Thursday, June 24, 2010

Culloden Moor

By Claire
Ever since reading Outlander, a novel about Scotland in the mid-18th century, I’ve wanted to see the Culloden Moor battlefield. I was prepared to be quite moved by this devastating defeat—we’ve seen many battle sites and graves from several different wars and battlefronts: The Great War, Gallipoli, and WWII. It is always a shock seeing the reality of the loss and heartbreak that war does to a place. The new (2008) high-tech visitors center is impressive. It is a state-of-the-art £10 million facility. It is also another National Trust site, which saved us £20. We breezed through all the interactive touch screen videos and cases of period weapons and artifacts, planning to come back later.

Our goal was the 4 minute, 360° audio-visual “experience.” We stepped into the room and listened to the whistling wind moving across the desolate moors. Soon, images of men began to appear—on one side, the Jacobites (supporters of King James and his son, Bonnie Prince Charlie), many of them Highlanders in their kilts and tartans; on the other, the “Government” troops in their red coats. [This is the term used in Scotland; we know them as the English.] Almost immediately the first shot was fired and the battle began. It was difficult to watch men being massacred and I found myself fighting tears. This really brought the battle to life and made it real. [Chuck: I found myself politely engaged until the thick fighting began; then I was moved: you know, that catching at the throat and momentary stopping of the heart when something profound affects you.] We made our way out to pick up our free GPS audio guides and walked out onto the battlefield. The weather today was overcast, gloomy and windy. Perfect.

Culloden Battlefield

The Battle of Culloden was fought on April 16, 1746 and lasted about an hour. It marked the end of the power of the Scottish Highland clans and the start of years of repression of Scottish culture by the English. At the center was Bonnie Prince Charlie, raised to restore his family to the British throne. He did not succeed—1,000 Jacobites were killed in the first 2 minutes. Another 1,500 died in under an hour. Culloden Moor is their graveyard. In fact, this was just the start. The Government spent the next weeks methodically hunting down ringleaders and sympathizers (and thousands of others in the Highlands who had nothing to do with the battle) ruthlessly killing, imprisoning and transporting thousands (to Jamaica and America), many with their wives and children left to suffer from starvation and disease. They were also forbidden to wear kilts or their clan plaids. This was the last battle fought on British soil and ended the hopes of the Stuarts to reclaim the Scottish crown. Bonnie (handsome) Prince Charlie finally died at 68, in Rome, a broken alcoholic.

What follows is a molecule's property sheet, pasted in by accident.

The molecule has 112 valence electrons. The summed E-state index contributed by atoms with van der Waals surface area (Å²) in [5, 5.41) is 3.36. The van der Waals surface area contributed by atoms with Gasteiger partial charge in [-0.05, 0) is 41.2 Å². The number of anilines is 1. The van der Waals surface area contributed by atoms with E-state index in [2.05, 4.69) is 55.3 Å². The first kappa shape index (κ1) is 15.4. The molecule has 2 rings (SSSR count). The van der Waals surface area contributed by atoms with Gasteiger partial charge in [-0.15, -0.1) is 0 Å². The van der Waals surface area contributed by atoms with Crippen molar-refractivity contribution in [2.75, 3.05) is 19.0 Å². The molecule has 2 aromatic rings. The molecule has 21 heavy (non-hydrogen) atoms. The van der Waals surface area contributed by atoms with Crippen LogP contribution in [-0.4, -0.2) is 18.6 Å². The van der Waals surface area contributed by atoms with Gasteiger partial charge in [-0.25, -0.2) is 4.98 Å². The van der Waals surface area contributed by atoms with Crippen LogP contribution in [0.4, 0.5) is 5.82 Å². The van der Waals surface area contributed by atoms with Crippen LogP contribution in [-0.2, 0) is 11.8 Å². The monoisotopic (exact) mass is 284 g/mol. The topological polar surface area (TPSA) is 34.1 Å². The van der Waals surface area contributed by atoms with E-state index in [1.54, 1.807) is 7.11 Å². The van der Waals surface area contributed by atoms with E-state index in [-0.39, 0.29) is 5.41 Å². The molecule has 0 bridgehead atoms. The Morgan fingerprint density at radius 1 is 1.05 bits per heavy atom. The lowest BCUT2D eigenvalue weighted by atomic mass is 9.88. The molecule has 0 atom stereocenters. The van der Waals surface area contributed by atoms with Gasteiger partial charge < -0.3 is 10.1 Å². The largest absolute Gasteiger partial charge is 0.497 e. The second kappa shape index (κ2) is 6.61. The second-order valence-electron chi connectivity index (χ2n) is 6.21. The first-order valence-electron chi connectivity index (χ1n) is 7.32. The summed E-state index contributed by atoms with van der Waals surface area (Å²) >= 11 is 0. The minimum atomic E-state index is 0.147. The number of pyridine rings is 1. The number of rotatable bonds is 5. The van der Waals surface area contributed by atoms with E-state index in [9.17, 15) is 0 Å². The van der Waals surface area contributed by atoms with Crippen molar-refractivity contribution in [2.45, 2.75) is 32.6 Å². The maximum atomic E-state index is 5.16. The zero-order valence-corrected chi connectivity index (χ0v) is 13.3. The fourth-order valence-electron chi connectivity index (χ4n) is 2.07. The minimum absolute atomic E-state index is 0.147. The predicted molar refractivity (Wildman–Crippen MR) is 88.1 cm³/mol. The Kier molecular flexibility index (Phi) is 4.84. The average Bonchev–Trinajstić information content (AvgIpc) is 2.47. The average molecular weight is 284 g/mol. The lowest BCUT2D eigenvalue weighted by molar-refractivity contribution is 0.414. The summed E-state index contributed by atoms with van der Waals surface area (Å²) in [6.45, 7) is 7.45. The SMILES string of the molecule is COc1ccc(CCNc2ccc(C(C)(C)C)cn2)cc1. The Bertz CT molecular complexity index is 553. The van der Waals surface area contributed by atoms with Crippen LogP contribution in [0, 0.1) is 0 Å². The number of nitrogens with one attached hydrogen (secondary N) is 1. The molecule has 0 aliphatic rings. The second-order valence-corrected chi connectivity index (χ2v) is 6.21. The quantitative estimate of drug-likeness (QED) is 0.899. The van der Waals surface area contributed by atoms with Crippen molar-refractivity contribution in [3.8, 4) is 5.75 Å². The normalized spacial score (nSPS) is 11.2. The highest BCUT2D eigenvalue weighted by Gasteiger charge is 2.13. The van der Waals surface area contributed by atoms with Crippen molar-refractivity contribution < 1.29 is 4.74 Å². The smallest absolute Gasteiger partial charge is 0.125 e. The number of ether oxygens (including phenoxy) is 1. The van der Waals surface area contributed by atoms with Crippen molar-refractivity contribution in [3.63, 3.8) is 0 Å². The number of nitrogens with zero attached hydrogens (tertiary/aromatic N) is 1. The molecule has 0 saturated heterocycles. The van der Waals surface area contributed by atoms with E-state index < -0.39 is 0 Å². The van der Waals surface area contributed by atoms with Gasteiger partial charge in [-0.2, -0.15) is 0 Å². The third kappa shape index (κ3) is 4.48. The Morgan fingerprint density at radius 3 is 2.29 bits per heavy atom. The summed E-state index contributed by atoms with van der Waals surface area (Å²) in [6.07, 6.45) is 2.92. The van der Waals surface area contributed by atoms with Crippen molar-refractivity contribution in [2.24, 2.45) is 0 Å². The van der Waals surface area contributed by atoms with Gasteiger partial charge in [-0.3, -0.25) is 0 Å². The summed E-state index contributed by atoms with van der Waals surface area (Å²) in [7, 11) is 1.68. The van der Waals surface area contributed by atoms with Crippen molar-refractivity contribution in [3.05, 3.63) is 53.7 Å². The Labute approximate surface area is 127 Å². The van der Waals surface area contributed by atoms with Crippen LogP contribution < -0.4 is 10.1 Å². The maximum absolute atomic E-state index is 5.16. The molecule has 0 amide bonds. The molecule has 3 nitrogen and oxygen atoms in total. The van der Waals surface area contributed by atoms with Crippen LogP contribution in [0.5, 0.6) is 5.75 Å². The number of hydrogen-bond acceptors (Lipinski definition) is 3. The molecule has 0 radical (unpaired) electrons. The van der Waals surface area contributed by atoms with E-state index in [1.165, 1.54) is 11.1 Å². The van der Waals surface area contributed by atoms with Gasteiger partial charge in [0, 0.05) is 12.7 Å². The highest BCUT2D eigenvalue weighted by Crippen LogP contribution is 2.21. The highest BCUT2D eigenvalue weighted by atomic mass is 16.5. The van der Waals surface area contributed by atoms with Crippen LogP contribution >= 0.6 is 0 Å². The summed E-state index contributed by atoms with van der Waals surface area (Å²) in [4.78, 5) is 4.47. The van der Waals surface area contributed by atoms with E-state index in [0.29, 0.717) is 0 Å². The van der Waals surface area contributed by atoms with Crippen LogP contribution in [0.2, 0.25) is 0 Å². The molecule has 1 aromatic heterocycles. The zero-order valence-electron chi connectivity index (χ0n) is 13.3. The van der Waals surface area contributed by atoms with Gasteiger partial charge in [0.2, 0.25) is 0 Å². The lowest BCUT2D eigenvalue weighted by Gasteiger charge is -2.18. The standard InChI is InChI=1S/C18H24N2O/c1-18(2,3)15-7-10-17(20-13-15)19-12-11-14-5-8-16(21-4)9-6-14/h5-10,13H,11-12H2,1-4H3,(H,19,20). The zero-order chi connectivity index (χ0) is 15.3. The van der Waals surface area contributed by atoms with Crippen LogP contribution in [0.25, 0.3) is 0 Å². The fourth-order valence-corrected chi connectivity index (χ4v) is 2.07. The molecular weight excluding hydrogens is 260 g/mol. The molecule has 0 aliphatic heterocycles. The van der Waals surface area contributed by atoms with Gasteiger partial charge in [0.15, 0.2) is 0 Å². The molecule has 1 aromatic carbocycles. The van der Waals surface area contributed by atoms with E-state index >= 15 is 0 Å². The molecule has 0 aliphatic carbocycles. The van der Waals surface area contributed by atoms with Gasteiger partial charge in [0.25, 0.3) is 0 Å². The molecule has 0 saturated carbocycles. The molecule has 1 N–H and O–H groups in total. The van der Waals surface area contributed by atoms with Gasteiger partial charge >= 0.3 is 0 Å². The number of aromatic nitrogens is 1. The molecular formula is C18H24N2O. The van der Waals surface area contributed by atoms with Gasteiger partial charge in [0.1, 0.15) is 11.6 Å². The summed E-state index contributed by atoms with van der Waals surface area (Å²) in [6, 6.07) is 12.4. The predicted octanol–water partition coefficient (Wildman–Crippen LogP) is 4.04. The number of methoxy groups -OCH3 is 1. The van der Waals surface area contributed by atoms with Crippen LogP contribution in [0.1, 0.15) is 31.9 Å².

The popular impression is that this was a battle between the Scottish versus the English. In truth, Culloden was a civil war between two opposing dynasties: Stuart and Hanover. About one-fifth of the government’s troops were Scottish, and several redcoat deserters fought along with the Jacobites. The Jacobites also included French army with Irish troops serving under them. There were actually 3 large issues at stake: Religion (Catholic vs. Protestant), Union (Scottish vs. British sovereignty), and Rule (Divine Right of Kings vs. Parliamentary powers). Naturally, this made for some very strange bedfellows: Protestant Jacobites and Government troops who were clansmen.

This is the memorial cairn, put in place by a local man, Duncan Forbes, in 1881. He also placed stones to mark the graves of the clans. After the battle, the local people were made to bury the dead by the Government. The oral history carried down through the generations has allowed people to have a good idea where the mass graves were located. Entire clans fought, died and were buried together. The Mackintosh grave alone was 77 yards long.